Recently I ventured into a used bookstore in the Houston area.  It was of the latter type -- full of books of all types, all prices.  In it I found what I like to think of as my first hidden treasure.  And what an exciting find it was.  In the shelves of the mass market fiction, I found a first edition, British Printing of the great comic writer P.G. Wodhouse’s The Golf Omnibus.  It was marked on the outside of the book for $3.95.  I pulled it off the shelf, surprised.  Surely there must be something wrong with it?  A prior library book maybe?  Nope.  Clean and with no markings, it was in near fine condition.  In fact, when I opened the book and looked in the first few pages, there was still a pencil marking with the price from another used book store...$50.00.  Wow!  Now you can find a copy ranging anywhere (depending on condition) from $15.00 to $130.00 from a major online book retailer.  Apparently, after short examination, the bookseller simply looked at the book flap price, which in 1973 was $7.95, and simply did what most used booksellers do when selling something they believe is not valuable (or when their stock is so large they are simply trying to get stuff on the shelves), they sell it for half the cover price. was marked on a sticker on the outside of the book at $3.95.

Now it isn’t like I found a Shakespeare first folio or a page of the Gutenburg bible.  No, no.  The joy however, is discovering something you know is worth more than what the seller is asking for.  And to boot, you enjoy the author or book in question.  So win-win.  I am looking forward to reading Wodehouse’s little gem.  

Sunday, July 21, 2013

Long Hiatus

My apologies...moving across the country has taken me away from the computer.   I haven't forgotten the 10 or so readers that actually check up on my ramblings.   So here you go. Back to reading and blogging. I've recently stumbled across this website post on how to skim a book. Useful -- yes. But I wouldn't do this with every book.    From the productivity blog Asian Efficiency:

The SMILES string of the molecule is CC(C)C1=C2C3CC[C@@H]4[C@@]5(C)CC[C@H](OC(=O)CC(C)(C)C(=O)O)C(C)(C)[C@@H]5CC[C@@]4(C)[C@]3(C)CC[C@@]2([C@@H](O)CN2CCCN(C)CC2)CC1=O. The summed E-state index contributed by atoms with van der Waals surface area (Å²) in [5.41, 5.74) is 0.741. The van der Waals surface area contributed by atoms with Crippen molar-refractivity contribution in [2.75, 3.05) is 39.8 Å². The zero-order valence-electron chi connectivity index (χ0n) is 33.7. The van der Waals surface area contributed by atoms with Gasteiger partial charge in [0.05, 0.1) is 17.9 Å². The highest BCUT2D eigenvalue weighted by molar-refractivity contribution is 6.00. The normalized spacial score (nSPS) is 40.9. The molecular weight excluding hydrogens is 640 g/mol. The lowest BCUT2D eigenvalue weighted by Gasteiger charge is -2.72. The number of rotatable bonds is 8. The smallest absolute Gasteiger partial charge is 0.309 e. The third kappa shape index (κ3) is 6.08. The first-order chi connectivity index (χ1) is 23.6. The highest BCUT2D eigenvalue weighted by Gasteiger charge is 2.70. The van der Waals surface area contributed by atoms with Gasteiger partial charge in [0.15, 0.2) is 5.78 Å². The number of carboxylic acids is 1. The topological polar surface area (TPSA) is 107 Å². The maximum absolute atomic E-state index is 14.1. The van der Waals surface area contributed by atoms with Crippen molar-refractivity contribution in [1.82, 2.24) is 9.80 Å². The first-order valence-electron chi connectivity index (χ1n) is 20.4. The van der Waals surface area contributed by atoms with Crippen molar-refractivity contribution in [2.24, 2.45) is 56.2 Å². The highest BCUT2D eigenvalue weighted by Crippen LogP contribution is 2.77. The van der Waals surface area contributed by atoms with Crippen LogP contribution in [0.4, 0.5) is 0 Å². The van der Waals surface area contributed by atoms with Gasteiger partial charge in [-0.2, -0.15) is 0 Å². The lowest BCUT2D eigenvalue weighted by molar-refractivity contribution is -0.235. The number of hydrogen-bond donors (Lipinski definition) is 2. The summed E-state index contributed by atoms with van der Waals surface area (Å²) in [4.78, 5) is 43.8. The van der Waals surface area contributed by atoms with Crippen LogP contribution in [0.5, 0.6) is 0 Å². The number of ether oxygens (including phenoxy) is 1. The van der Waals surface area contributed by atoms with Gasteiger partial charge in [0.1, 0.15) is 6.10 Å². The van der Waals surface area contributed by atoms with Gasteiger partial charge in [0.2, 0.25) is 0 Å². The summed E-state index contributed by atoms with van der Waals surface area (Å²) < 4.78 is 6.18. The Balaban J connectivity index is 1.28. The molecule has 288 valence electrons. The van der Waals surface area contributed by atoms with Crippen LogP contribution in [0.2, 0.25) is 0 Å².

''The main objective of the skimming process is to familiarize yourself with the concepts of the book and to begin getting a conceptual overview of the material before you even start reading it. If you have access to a summary of the book (or if the book includes one), you can and should read that. If not, you can just skim through the concepts and form a first impression that way.

One important thing to keep in mind is that lots of books are written with extraneous details – essentially filler and fluff designed to make books longer than they need to be.

Towards the end of the skimming process, if you start to form a good high-level understanding of the concepts, you may want to start a mind map. Simply open a new map, put the title in the middle and then list the concepts as your first-tier nodes.''

Read the entire post HERE.

Wednesday, June 26, 2013

The Writer's Method

Gay Talese
I've mentioned in previous posts that I enjoy reading about writer's methods -- their writing space, note taking, how they organize their research, etc.  So I was happy that I stumbled upon this 3 minute video interview of literary journalist Gay Talese.  The video shows Talese at his New York home, and his writing space, directly below his apartment, which he refers to as his "bunker."  Gay Talese is most famously known for his articles on Frank Sinatra and Joe DiMaggio -- which I believe he wrote back in the 1960s -- but he is still cranking out articles for the New Yorker and his stuff is fantastic reading.

I'm truly impressed with how well he has organized years and years of research.  If you watch the video you'll see what I'm talking about.  Finally, as you can see in the picture on the left, he is a sharp dresser.   Which is even more impressive, is that he dresses in suit and tie only to walk a few steps from his apartment to his workspace below.   Fantastic.  It reminds me of a similar habit by fellow New Yorker alum and short story writer, John Cheever.  Cheever would do something very similiar: he'd put on a suit that morning and just go a few floors down to the basement of his house to write during the day, and then when the day was over, he'd come back upstairs and take his suit off.

Well, if you have a few minutes to spare, and if you are interested in seeing how a great writer -- well, at least this great writer -- organizes his writing space, check it out HERE.  Enjoy.